Three In One: The Mystery of the Trinity

Christianity holds that there is one God, but three persons—Father, Son, and Holy Spirit. This doctrine is known as the “Trinity.” The doctrine has been a difficult one to understand, and was a topic of great dispute in the Early Church. Nevertheless, it is a central tenet of Christianity, and what separates Christianity from other monotheisms.

The doctrine reached a swelling point in the fourth century, when Arius claimed that Christ was created by God the Father, and was not co-eternal with him. Eventually, the Council of Nicene was convened to address Arius’ claims. Led in part by St. Athanasius, it found Arius’ claims heretical and formulated the Nicene Creed to discredit and correct them. For the next 100 years, Church Fathers would defend the doctrine of the Trinity from Arian challenges that still existed. Yet, by about the end of the fourth century, the doctrine of the Trinity took on, more or less, the form that we have today.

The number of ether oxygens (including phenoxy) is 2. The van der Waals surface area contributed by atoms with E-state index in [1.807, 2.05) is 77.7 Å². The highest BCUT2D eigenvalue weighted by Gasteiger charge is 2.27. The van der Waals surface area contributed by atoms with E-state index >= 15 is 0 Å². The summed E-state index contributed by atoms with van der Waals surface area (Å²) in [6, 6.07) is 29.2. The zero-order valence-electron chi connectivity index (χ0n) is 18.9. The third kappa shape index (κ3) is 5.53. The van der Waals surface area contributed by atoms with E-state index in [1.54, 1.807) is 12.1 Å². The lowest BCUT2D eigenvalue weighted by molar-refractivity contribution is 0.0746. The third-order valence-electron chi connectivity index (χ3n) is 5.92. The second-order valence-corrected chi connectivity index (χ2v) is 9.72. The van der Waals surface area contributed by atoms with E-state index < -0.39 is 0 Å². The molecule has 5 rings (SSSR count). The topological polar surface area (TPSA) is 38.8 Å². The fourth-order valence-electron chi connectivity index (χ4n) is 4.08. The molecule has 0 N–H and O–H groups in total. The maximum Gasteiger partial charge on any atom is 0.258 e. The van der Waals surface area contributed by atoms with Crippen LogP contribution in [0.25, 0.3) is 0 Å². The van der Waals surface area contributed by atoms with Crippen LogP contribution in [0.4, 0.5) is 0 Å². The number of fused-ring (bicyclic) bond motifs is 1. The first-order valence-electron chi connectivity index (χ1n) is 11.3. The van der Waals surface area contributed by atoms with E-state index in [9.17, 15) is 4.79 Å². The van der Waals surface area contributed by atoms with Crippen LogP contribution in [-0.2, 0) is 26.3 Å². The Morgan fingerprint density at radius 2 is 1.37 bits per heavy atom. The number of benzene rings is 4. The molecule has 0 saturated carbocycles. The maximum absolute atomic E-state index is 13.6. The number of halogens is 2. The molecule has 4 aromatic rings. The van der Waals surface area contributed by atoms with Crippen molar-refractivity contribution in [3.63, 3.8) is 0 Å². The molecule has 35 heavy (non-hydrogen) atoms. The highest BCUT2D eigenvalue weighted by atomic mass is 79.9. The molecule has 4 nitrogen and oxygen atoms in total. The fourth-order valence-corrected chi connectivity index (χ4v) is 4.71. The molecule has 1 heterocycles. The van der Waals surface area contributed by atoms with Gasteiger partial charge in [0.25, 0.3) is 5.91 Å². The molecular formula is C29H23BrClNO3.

Although the Nicene Creed gave an initial formulation of the doctrine, Christian theologians and philosophers have not stopped discussing the doctrine. Gathered here is a list of what different Christians have said about the doctrine. Arranged chronologically, they show the doctrine developed and changed over time. The texts can be difficult at times, but are often thought-provoking.

CCEL has other additional readings worth consulting: Written and compiled by Tim Perrine, CCEL Staff Writer